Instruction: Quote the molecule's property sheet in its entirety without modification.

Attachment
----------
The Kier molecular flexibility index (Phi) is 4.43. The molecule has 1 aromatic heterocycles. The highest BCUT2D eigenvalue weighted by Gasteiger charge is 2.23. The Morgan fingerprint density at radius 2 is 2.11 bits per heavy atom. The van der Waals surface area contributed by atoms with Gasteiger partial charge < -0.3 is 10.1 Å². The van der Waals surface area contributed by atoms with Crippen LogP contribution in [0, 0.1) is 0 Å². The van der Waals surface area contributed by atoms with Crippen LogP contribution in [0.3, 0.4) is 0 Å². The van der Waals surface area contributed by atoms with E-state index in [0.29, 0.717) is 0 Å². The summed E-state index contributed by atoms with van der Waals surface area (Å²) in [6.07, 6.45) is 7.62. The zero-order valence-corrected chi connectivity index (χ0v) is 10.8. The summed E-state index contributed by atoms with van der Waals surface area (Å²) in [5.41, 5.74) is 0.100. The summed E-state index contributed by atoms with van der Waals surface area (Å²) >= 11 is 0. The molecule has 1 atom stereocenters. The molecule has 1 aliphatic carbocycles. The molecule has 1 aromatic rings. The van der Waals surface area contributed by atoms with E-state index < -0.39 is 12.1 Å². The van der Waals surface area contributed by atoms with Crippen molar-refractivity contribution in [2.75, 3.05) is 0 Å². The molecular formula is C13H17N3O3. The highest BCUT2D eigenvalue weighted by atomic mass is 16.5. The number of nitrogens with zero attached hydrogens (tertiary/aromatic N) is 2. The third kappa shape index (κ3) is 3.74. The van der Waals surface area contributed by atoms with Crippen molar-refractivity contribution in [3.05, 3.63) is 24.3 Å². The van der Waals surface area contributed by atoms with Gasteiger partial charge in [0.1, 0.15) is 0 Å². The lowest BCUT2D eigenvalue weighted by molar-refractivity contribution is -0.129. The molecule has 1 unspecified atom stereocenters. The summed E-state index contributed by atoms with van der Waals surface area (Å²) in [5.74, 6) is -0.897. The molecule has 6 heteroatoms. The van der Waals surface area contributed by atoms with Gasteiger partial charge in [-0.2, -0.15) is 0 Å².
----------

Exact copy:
The Kier molecular flexibility index (Phi) is 4.43. The molecule has 1 aromatic heterocycles. The highest BCUT2D eigenvalue weighted by Gasteiger charge is 2.23. The Morgan fingerprint density at radius 2 is 2.11 bits per heavy atom. The van der Waals surface area contributed by atoms with Gasteiger partial charge < -0.3 is 10.1 Å². The van der Waals surface area contributed by atoms with Crippen LogP contribution in [0, 0.1) is 0 Å². The van der Waals surface area contributed by atoms with Crippen LogP contribution in [0.3, 0.4) is 0 Å². The van der Waals surface area contributed by atoms with E-state index in [0.29, 0.717) is 0 Å². The summed E-state index contributed by atoms with van der Waals surface area (Å²) in [6.07, 6.45) is 7.62. The zero-order valence-corrected chi connectivity index (χ0v) is 10.8. The summed E-state index contributed by atoms with van der Waals surface area (Å²) in [5.41, 5.74) is 0.100. The summed E-state index contributed by atoms with van der Waals surface area (Å²) >= 11 is 0. The molecule has 1 atom stereocenters. The molecule has 1 aliphatic carbocycles. The molecule has 1 aromatic rings. The van der Waals surface area contributed by atoms with E-state index < -0.39 is 12.1 Å². The van der Waals surface area contributed by atoms with Crippen molar-refractivity contribution in [2.75, 3.05) is 0 Å². The molecular formula is C13H17N3O3. The highest BCUT2D eigenvalue weighted by atomic mass is 16.5. The number of nitrogens with zero attached hydrogens (tertiary/aromatic N) is 2. The third kappa shape index (κ3) is 3.74. The van der Waals surface area contributed by atoms with Crippen molar-refractivity contribution in [3.05, 3.63) is 24.3 Å². The van der Waals surface area contributed by atoms with Gasteiger partial charge in [0.1, 0.15) is 0 Å². The lowest BCUT2D eigenvalue weighted by molar-refractivity contribution is -0.129. The molecule has 1 unspecified atom stereocenters. The summed E-state index contributed by atoms with van der Waals surface area (Å²) in [5.74, 6) is -0.897. The molecule has 6 heteroatoms. The van der Waals surface area contributed by atoms with Gasteiger partial charge in [-0.2, -0.15) is 0 Å².